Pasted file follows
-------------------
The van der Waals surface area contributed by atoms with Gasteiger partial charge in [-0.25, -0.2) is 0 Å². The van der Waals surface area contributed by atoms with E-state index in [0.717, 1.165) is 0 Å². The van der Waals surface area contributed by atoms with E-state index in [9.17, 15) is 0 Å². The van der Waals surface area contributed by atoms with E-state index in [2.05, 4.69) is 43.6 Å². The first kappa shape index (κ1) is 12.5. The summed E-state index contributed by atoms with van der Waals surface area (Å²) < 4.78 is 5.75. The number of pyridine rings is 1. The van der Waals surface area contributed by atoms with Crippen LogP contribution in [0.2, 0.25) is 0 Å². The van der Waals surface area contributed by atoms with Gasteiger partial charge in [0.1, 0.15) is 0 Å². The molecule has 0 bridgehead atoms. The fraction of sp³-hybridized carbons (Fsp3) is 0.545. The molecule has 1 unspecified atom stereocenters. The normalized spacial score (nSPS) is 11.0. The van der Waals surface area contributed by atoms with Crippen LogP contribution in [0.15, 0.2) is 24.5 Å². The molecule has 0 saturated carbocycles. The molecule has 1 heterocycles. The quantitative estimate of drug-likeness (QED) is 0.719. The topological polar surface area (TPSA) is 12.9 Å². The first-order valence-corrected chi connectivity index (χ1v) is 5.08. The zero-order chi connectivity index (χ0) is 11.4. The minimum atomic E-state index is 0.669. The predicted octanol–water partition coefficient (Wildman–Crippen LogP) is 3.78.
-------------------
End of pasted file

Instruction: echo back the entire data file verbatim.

The van der Waals surface area contributed by atoms with Gasteiger partial charge in [-0.25, -0.2) is 0 Å². The van der Waals surface area contributed by atoms with E-state index in [0.717, 1.165) is 0 Å². The van der Waals surface area contributed by atoms with E-state index in [9.17, 15) is 0 Å². The van der Waals surface area contributed by atoms with E-state index in [2.05, 4.69) is 43.6 Å². The first kappa shape index (κ1) is 12.5. The summed E-state index contributed by atoms with van der Waals surface area (Å²) < 4.78 is 5.75. The number of pyridine rings is 1. The van der Waals surface area contributed by atoms with Crippen LogP contribution in [0.2, 0.25) is 0 Å². The van der Waals surface area contributed by atoms with Gasteiger partial charge in [0.1, 0.15) is 0 Å². The molecule has 0 bridgehead atoms. The fraction of sp³-hybridized carbons (Fsp3) is 0.545. The molecule has 1 unspecified atom stereocenters. The normalized spacial score (nSPS) is 11.0. The van der Waals surface area contributed by atoms with Crippen LogP contribution in [0.15, 0.2) is 24.5 Å². The molecule has 0 saturated carbocycles. The molecule has 1 heterocycles. The quantitative estimate of drug-likeness (QED) is 0.719. The topological polar surface area (TPSA) is 12.9 Å². The first-order valence-corrected chi connectivity index (χ1v) is 5.08. The zero-order chi connectivity index (χ0) is 11.4. The minimum atomic E-state index is 0.669. The predicted octanol–water partition coefficient (Wildman–Crippen LogP) is 3.78.